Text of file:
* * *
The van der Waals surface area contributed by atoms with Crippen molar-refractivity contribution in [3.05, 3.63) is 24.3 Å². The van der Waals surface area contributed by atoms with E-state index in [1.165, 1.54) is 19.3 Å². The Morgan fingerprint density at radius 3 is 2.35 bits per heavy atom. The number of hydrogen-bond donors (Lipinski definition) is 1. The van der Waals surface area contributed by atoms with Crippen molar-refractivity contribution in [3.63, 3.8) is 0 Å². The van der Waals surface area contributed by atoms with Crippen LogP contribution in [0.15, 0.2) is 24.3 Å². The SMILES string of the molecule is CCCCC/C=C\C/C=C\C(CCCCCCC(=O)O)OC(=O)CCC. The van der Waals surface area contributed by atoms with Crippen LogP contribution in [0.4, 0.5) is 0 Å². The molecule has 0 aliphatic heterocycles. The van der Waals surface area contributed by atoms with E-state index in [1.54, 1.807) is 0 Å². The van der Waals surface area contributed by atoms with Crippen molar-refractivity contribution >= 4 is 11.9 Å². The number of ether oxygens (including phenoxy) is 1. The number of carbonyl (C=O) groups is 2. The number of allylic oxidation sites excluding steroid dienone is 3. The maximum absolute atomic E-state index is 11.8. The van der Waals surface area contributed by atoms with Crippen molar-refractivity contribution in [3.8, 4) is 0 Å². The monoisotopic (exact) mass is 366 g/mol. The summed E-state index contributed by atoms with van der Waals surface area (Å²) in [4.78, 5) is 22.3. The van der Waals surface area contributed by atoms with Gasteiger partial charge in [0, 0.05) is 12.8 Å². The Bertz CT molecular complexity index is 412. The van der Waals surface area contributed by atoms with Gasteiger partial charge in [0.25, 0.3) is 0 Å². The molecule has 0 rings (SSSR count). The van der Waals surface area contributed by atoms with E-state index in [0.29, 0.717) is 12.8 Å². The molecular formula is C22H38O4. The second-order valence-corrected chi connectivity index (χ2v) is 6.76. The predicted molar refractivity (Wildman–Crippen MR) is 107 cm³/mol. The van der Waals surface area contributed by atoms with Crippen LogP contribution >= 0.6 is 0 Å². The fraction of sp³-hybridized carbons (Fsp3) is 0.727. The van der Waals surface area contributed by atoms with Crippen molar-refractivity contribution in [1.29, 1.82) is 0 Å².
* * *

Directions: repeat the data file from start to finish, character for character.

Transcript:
The van der Waals surface area contributed by atoms with Crippen molar-refractivity contribution in [3.05, 3.63) is 24.3 Å². The van der Waals surface area contributed by atoms with E-state index in [1.165, 1.54) is 19.3 Å². The Morgan fingerprint density at radius 3 is 2.35 bits per heavy atom. The number of hydrogen-bond donors (Lipinski definition) is 1. The van der Waals surface area contributed by atoms with Crippen molar-refractivity contribution in [3.63, 3.8) is 0 Å². The van der Waals surface area contributed by atoms with Crippen LogP contribution in [0.15, 0.2) is 24.3 Å². The SMILES string of the molecule is CCCCC/C=C\C/C=C\C(CCCCCCC(=O)O)OC(=O)CCC. The van der Waals surface area contributed by atoms with Crippen LogP contribution in [0.4, 0.5) is 0 Å². The molecule has 0 aliphatic heterocycles. The van der Waals surface area contributed by atoms with E-state index in [1.54, 1.807) is 0 Å². The van der Waals surface area contributed by atoms with Crippen molar-refractivity contribution >= 4 is 11.9 Å². The number of ether oxygens (including phenoxy) is 1. The number of carbonyl (C=O) groups is 2. The number of allylic oxidation sites excluding steroid dienone is 3. The maximum absolute atomic E-state index is 11.8. The van der Waals surface area contributed by atoms with Crippen molar-refractivity contribution in [3.8, 4) is 0 Å². The monoisotopic (exact) mass is 366 g/mol. The summed E-state index contributed by atoms with van der Waals surface area (Å²) in [4.78, 5) is 22.3. The van der Waals surface area contributed by atoms with Gasteiger partial charge in [0, 0.05) is 12.8 Å². The Bertz CT molecular complexity index is 412. The van der Waals surface area contributed by atoms with Gasteiger partial charge in [0.25, 0.3) is 0 Å². The molecule has 0 rings (SSSR count). The van der Waals surface area contributed by atoms with E-state index in [0.29, 0.717) is 12.8 Å². The molecular formula is C22H38O4. The second-order valence-corrected chi connectivity index (χ2v) is 6.76. The predicted molar refractivity (Wildman–Crippen MR) is 107 cm³/mol. The van der Waals surface area contributed by atoms with Crippen LogP contribution >= 0.6 is 0 Å². The fraction of sp³-hybridized carbons (Fsp3) is 0.727. The van der Waals surface area contributed by atoms with Crippen molar-refractivity contribution in [1.29, 1.82) is 0 Å².